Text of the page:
Democracy’s Muse: How Thomas Jefferson Became an FDR Liberal, a Reagan Republican, and a Tea Party Fanatic, all the while being Dead / Andrew Burstein
In one of his last letters to his neighbor and confidant, Thomas Jefferson asked James Madison ‘to take care of me when dead’.(1) Jefferson, like most of the ‘founding fathers’ thought deeply about his legacy and place in history. He spent hours arranging his papers for posterity and composed a memoir of sorts, the ‘Anas’, in an effort to set the record straight.
Andrew Thorpe’s fourth edition of A History of the British Labour Party provides a much needed update to what has become one of the leading volumes on the Labour Party since its first edition in 1997. The book, spanning 412 pages, provides an engaging read into the history of the Labour Party.
Liberty and Coercion: The Paradox of American Government from the Founding to the Present / Gary Gerstle
Gary Gerstle’s Liberty and Coercion is a tour de force account of American governance that manages to survey the chronological and geographical breadth of US history with a judicious depth of precise detail and example.
In 1984, Ernest May published Knowing One’s Enemies which examined intelligence assessments of enemies made by various nations before both the First and Second World Wars.
Social Opulence and Private Restraint: the Consumer in British Socialist Thought Since 1800 / Noel Thompson
Contemporary punditocracy suggests that the Left has never grasped the joy of shopping, its late 20th–century political katabasis being no clearer indication.
Remaking the American Patient: How Madison Avenue and Modern Medicine turned Patients into Consumers / Nancy Tomes
From a comparative perspective the health system of the United States has a history that is both representative and idiosyncratic.
And so began the Irish Nation: Nationality, Nationalism and National Consciousness in Pre-Modern Ireland /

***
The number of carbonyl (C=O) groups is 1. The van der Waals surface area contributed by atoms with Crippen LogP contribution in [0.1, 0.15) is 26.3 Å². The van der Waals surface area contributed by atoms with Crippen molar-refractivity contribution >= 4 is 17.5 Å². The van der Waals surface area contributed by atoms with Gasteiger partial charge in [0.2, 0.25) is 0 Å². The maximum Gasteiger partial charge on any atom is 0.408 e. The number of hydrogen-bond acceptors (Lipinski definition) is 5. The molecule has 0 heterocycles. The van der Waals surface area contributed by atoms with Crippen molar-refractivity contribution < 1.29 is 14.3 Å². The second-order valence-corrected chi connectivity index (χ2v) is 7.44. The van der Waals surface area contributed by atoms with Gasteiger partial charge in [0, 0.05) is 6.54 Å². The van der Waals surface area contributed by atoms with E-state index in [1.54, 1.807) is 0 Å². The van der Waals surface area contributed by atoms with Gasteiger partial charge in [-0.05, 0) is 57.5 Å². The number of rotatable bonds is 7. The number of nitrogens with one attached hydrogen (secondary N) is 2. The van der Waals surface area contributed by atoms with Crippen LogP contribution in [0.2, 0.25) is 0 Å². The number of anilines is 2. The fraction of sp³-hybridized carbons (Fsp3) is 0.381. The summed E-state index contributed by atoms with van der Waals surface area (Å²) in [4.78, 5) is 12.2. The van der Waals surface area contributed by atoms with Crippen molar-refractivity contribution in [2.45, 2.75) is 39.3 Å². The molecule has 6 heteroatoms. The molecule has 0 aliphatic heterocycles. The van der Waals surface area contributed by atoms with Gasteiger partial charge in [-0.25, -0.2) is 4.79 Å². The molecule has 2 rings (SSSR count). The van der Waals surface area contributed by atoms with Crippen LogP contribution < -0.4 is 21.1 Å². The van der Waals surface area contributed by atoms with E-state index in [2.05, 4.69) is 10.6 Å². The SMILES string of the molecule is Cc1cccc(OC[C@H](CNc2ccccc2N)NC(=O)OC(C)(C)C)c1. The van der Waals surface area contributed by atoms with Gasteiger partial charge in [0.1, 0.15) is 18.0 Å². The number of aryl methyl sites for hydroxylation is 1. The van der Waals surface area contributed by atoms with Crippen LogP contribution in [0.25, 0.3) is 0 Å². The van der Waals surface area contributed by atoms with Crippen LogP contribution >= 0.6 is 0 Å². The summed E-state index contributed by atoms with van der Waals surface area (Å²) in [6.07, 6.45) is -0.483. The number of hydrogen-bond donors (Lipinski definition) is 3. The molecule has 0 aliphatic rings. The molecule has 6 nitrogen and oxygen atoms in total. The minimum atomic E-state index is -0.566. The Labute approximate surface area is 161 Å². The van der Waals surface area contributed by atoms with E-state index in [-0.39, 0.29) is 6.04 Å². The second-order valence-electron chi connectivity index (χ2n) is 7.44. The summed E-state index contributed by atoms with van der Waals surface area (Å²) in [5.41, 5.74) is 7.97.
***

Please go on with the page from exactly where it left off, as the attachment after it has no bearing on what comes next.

The commemorations for the 100th anniversary of the 1916 Easter Rising in the Republic of Ireland have thrown the issue of nationalism and independence into sharp relief once again.
Owen Hatherley’s latest book is a compelling exploration of one way in which the British political establishment and the British public (mis)interpret, (mis)remember, and (fail to) engage with history. The history with which Hatherley is concerned is the Attlee government of 1945–51, set within the wider era described mostly, vaguely, as ‘post-war’.
When the United States goes to the polls this November to elect a new President many will think back nervously to the corresponding event 16 years ago. Memories of hanging chads, disenfranchised African Americans, weeks of political stalemate and a controversial decision by the Supreme Court will be re-awakened.
Ron Paul’s The Revolution is adamant on one point: to solve the problems in modern America, Americans need to return to Constitutional values. ‘In times like these, we need a return to fundamentals’ (p. 168). The specific fundamentals to which Paul refers are as often the values of Austrian School economists as they are the Founding Fathers.